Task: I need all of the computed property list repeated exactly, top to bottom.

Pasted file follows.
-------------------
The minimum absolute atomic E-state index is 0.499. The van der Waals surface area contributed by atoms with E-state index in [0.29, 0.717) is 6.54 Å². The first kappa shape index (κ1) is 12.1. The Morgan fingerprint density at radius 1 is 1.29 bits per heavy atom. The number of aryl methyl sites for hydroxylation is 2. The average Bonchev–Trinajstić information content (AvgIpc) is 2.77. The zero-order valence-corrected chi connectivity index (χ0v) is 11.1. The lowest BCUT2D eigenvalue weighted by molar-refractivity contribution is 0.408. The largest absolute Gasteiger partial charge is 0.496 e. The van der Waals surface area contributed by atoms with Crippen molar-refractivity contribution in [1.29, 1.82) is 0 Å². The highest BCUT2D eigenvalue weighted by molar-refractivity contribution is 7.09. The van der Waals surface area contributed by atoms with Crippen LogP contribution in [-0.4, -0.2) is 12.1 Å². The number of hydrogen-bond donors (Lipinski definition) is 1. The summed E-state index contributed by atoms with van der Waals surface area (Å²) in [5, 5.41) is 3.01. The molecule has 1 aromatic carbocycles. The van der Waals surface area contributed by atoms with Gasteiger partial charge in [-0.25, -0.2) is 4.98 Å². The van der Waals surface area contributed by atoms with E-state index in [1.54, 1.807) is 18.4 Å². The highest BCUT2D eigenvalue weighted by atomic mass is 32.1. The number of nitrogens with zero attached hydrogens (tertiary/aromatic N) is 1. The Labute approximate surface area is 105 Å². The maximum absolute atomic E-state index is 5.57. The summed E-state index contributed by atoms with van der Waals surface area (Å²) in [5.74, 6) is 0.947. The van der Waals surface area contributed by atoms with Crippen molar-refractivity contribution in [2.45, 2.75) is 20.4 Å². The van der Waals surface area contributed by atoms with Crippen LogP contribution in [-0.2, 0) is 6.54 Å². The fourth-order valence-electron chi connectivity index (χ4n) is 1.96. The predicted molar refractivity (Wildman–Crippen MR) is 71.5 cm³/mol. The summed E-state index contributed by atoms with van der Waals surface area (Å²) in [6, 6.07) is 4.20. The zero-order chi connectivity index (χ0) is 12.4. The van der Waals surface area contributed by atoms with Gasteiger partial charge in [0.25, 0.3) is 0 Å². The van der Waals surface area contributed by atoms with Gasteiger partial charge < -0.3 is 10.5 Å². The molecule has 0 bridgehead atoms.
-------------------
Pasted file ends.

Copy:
The minimum absolute atomic E-state index is 0.499. The van der Waals surface area contributed by atoms with E-state index in [0.29, 0.717) is 6.54 Å². The first kappa shape index (κ1) is 12.1. The Morgan fingerprint density at radius 1 is 1.29 bits per heavy atom. The number of aryl methyl sites for hydroxylation is 2. The average Bonchev–Trinajstić information content (AvgIpc) is 2.77. The zero-order valence-corrected chi connectivity index (χ0v) is 11.1. The lowest BCUT2D eigenvalue weighted by molar-refractivity contribution is 0.408. The largest absolute Gasteiger partial charge is 0.496 e. The van der Waals surface area contributed by atoms with Crippen molar-refractivity contribution in [1.29, 1.82) is 0 Å². The highest BCUT2D eigenvalue weighted by molar-refractivity contribution is 7.09. The van der Waals surface area contributed by atoms with Crippen LogP contribution in [-0.4, -0.2) is 12.1 Å². The number of hydrogen-bond donors (Lipinski definition) is 1. The summed E-state index contributed by atoms with van der Waals surface area (Å²) in [5, 5.41) is 3.01. The molecule has 1 aromatic carbocycles. The van der Waals surface area contributed by atoms with Gasteiger partial charge in [-0.25, -0.2) is 4.98 Å². The van der Waals surface area contributed by atoms with E-state index in [1.54, 1.807) is 18.4 Å². The highest BCUT2D eigenvalue weighted by atomic mass is 32.1. The number of nitrogens with zero attached hydrogens (tertiary/aromatic N) is 1. The Labute approximate surface area is 105 Å². The maximum absolute atomic E-state index is 5.57. The summed E-state index contributed by atoms with van der Waals surface area (Å²) in [5.74, 6) is 0.947. The van der Waals surface area contributed by atoms with Crippen molar-refractivity contribution in [2.45, 2.75) is 20.4 Å². The van der Waals surface area contributed by atoms with Crippen LogP contribution in [-0.2, 0) is 6.54 Å². The fourth-order valence-electron chi connectivity index (χ4n) is 1.96. The predicted molar refractivity (Wildman–Crippen MR) is 71.5 cm³/mol. The summed E-state index contributed by atoms with van der Waals surface area (Å²) in [6, 6.07) is 4.20. The zero-order chi connectivity index (χ0) is 12.4. The van der Waals surface area contributed by atoms with Gasteiger partial charge in [0.25, 0.3) is 0 Å². The van der Waals surface area contributed by atoms with Gasteiger partial charge < -0.3 is 10.5 Å². The molecule has 0 bridgehead atoms.